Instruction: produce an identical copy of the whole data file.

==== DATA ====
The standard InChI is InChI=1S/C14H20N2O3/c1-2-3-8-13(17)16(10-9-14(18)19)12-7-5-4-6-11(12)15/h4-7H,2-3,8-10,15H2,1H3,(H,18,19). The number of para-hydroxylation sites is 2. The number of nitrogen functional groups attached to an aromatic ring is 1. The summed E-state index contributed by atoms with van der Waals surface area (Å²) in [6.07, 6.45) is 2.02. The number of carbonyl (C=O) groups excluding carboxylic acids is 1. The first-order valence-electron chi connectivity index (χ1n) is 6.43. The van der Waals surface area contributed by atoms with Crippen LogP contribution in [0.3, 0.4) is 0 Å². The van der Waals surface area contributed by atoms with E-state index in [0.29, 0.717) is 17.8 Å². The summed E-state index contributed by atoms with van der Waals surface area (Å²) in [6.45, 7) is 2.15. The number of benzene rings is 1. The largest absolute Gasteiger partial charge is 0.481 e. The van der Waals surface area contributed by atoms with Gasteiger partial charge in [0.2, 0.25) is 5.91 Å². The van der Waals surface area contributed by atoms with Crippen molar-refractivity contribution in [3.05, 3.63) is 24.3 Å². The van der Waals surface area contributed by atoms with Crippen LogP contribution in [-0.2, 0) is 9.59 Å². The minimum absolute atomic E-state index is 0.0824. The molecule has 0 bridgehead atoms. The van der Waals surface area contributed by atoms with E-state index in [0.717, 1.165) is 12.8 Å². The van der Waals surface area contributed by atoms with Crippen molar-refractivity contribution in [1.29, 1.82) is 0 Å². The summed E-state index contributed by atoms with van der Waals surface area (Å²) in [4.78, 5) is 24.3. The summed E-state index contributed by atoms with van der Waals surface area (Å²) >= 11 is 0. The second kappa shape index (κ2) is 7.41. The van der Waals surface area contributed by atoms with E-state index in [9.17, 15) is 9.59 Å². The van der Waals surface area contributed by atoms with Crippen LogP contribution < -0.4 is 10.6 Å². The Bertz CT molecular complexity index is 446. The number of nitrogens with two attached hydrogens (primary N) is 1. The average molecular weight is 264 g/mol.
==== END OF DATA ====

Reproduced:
The standard InChI is InChI=1S/C14H20N2O3/c1-2-3-8-13(17)16(10-9-14(18)19)12-7-5-4-6-11(12)15/h4-7H,2-3,8-10,15H2,1H3,(H,18,19). The number of para-hydroxylation sites is 2. The number of nitrogen functional groups attached to an aromatic ring is 1. The summed E-state index contributed by atoms with van der Waals surface area (Å²) in [6.07, 6.45) is 2.02. The number of carbonyl (C=O) groups excluding carboxylic acids is 1. The first-order valence-electron chi connectivity index (χ1n) is 6.43. The van der Waals surface area contributed by atoms with Crippen LogP contribution in [0.3, 0.4) is 0 Å². The van der Waals surface area contributed by atoms with E-state index in [0.29, 0.717) is 17.8 Å². The summed E-state index contributed by atoms with van der Waals surface area (Å²) in [6.45, 7) is 2.15. The number of benzene rings is 1. The largest absolute Gasteiger partial charge is 0.481 e. The van der Waals surface area contributed by atoms with Gasteiger partial charge in [0.2, 0.25) is 5.91 Å². The van der Waals surface area contributed by atoms with Crippen molar-refractivity contribution in [3.05, 3.63) is 24.3 Å². The van der Waals surface area contributed by atoms with Crippen LogP contribution in [-0.2, 0) is 9.59 Å². The minimum absolute atomic E-state index is 0.0824. The molecule has 0 bridgehead atoms. The van der Waals surface area contributed by atoms with E-state index in [0.717, 1.165) is 12.8 Å². The van der Waals surface area contributed by atoms with Crippen molar-refractivity contribution in [1.29, 1.82) is 0 Å². The summed E-state index contributed by atoms with van der Waals surface area (Å²) in [4.78, 5) is 24.3. The summed E-state index contributed by atoms with van der Waals surface area (Å²) >= 11 is 0. The second kappa shape index (κ2) is 7.41. The van der Waals surface area contributed by atoms with E-state index in [9.17, 15) is 9.59 Å². The van der Waals surface area contributed by atoms with Crippen LogP contribution < -0.4 is 10.6 Å². The Bertz CT molecular complexity index is 446. The number of nitrogens with two attached hydrogens (primary N) is 1. The average molecular weight is 264 g/mol.